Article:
The hearing will occur before a commissioner, who may direct the parties to an informal conference or a mediation to resolve their dispute before the scheduled hearing. At a workers’ compensation hearing, the parties may present documentary evidence, medical experts, and other testimony relevant to the issues in dispute, such as whether an injury occurred in the course of an employee’s work.

Any party dissatisfied with the commissioner’s ruling following the hearing may appeal the decision to a panel of commissioners or the full Commission within 14 days of receiving the initial decision.

If either party still believes the Commission decided in error following an appeal, they may further appeal the claim to the South Carolina Circuit Court or Court of Appeals, depending on the facts.

Tips for Pursuing Workers’ Comp Claims

A Prisma Health employee injured on the job or who develops a disease or illness because of their work might improve their chances of successfully recovering benefits from workers’ compensation if they:

  • Report a work injury or occupational illness as soon as possible after you notice the injury or symptoms of illness. Your supervisor or human resources manager might help you formally notify Prisma Health of your claim. Remember to put any notices in writing (including in electronic format) so you have a record of when you sent the notice, when someone received it, and who received it. 
  • Seek prompt medical attention for your work injury. Employers can choose the primary physician for an employee’s work injury, although employees might have the right to obtain emergency treatment from any provider. Workers should seek ongoing treatment from the provider of their employer’s choosing to ensure workers’ compensation covers the treatment.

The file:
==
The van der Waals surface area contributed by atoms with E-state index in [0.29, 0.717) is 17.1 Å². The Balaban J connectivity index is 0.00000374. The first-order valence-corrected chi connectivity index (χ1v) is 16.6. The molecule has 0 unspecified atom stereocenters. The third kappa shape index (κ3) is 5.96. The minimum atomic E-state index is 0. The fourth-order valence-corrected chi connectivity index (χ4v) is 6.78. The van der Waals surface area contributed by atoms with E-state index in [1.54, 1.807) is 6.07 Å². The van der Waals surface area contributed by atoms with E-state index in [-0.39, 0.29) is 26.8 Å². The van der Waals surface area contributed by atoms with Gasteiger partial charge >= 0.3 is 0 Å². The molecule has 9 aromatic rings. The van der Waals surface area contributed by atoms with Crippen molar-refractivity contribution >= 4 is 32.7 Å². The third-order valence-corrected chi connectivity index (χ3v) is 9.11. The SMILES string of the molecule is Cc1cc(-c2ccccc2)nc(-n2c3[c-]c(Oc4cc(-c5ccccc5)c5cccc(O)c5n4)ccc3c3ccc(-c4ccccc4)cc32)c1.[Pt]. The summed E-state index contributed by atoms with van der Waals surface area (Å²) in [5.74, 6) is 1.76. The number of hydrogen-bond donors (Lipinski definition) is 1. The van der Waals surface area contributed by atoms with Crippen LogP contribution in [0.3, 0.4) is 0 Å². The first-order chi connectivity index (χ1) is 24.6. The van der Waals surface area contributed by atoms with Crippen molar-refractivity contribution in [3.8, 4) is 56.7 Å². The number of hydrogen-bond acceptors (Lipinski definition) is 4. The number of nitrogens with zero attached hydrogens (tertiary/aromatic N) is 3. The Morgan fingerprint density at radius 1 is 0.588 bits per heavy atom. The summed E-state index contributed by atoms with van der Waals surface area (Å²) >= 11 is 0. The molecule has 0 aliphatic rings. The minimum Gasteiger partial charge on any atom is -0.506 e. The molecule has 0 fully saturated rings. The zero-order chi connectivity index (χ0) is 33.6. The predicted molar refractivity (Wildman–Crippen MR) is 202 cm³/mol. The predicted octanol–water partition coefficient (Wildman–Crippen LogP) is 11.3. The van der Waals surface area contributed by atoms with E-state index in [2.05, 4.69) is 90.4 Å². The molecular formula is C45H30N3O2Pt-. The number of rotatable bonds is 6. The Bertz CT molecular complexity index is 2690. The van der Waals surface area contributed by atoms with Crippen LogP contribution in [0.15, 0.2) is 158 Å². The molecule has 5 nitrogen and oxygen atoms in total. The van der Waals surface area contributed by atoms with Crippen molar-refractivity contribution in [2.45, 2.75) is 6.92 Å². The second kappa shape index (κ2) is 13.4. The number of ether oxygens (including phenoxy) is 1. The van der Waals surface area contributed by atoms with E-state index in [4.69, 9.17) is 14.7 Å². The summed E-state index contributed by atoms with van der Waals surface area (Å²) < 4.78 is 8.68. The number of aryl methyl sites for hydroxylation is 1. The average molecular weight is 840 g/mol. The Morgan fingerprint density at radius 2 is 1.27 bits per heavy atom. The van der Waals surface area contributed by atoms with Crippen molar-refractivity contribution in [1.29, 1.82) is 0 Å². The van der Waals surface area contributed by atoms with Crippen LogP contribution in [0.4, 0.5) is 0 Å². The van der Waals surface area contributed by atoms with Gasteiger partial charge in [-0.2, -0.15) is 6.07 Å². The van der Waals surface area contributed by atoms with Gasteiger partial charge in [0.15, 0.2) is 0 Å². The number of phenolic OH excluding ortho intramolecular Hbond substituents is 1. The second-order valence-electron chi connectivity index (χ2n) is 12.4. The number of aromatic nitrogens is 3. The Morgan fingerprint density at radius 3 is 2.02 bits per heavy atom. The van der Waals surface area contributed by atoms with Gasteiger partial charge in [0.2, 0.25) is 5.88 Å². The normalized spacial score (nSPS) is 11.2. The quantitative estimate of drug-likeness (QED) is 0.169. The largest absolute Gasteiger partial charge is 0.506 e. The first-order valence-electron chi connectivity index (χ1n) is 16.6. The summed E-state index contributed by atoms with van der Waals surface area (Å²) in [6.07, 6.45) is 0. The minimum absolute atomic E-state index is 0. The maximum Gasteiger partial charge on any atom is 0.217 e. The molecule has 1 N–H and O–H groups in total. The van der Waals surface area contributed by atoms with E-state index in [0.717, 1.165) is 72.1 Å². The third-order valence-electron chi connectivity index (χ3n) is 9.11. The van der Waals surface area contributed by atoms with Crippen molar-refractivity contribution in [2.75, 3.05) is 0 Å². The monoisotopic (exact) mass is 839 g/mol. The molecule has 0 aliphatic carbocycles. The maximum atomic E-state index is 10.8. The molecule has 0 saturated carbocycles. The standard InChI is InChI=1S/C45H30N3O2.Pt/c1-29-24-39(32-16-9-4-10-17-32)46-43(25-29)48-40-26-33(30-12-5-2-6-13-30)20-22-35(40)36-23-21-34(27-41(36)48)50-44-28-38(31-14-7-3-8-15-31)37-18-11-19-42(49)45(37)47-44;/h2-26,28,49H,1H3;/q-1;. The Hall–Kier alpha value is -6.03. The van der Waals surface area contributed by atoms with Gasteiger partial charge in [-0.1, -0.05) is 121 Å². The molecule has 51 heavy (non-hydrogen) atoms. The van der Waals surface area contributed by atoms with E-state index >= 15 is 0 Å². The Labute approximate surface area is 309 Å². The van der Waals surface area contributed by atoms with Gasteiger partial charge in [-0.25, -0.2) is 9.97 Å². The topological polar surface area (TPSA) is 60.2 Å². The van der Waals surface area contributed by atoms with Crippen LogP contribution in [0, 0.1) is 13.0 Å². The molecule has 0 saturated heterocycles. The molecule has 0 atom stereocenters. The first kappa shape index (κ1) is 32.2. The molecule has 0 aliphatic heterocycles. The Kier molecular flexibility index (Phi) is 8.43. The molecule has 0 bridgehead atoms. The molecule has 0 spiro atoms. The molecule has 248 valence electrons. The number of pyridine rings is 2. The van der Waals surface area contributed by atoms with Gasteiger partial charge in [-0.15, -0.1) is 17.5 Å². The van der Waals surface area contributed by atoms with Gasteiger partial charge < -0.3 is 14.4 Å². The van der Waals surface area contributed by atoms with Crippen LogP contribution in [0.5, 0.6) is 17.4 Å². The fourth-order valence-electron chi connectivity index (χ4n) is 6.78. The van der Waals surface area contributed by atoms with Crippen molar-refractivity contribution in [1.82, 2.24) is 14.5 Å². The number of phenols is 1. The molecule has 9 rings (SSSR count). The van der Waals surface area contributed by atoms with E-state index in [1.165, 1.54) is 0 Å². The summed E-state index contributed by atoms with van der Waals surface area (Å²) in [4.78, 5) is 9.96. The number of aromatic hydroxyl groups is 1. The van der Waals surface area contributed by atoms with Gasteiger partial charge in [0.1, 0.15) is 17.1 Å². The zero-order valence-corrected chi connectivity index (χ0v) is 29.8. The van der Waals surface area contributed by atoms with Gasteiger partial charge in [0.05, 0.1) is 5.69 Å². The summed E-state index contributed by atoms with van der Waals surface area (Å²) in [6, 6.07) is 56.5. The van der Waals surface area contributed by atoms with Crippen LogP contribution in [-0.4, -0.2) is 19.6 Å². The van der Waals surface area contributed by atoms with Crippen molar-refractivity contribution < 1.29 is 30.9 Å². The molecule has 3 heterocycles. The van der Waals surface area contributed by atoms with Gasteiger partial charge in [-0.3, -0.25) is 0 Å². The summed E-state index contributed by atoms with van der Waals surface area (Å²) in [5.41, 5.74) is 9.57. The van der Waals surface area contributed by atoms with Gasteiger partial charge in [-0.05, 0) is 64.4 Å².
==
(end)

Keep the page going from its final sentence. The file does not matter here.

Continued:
• If your treating physician deems you unable to work or imposes restrictions on your work duties, ask for a doctor’s note to provide to the employer. Keep a copy of the note for your records.
  • Follow your physician’s treatment plan and medical restrictions. An employer may deem you able to return to work if you fail to attend appointments or treatments or engage in activities precluded by your medical restrictions.

How Can an Attorney Assist You With a Workers’ Compensation Claim?

If your employer creates challenges when you are seeking workers’ compensation benefits, hiring an experienced workers’ compensation attorney can give you the resources you need to stand up for your rights and demand the benefits you deserve under the workers’ compensation law.

An attorney might assist you with your workers’ comp claim by:

  • Investigating the accident, incident, or underlying events that led to the injury or illness if an employer denies that the injury or illness occurred in the course and scope of work
  • Filing the worker’s claim form with the state Workers’ Compensation Commission to preserve benefits eligibility
  • Documenting your injury or illness along with medical care costs for reimbursement
  • Calculating your average weekly income to help you seek the correct benefits
  • Pursuing a hearing on your behalf when an employer denies or terminates benefits or filing appeals of adverse decisions if appropriate
  • Evaluating legal options, including the suitability of a workers’ compensation settlement once you reach maximum medical improvement

Prisma Health Employees Injured on the Job Might Have the Option for Seeking Workers’ Compensation Benefits

Workers in the healthcare industry, including employees at Prisma Health, may suffer various work-related injuries and illnesses. Healthcare workers face increased risks of injuries or illness due to exposure to diseases or other unique workplace hazards.

Jeff Morris, attorney for workers’ comp in Columbia
Jeff Morris, Workers’ Compensation Lawyer in Columbia

Fortunately, South Carolina’s workers’ compensation system gives employees like those at Prisma Health the opportunity to obtain benefits.

These financial benefits can help injured workers during the recovery process, including paying for medical treatment and rehabilitation, partially reimbursing lost income, and providing payments for permanent disabilities. However, employers such as Prisma Health often make the workers’ compensation claims process more challenging for employees.

For instance, an employer might dispute the work-related nature of an employee’s injury or illness or the necessity of proposed medical treatment. When an employee faces obstacles to receiving workers’ compensation benefits, an experienced workers’ comp attorney can help the employee pursue the benefits they need by guiding them through the claims process.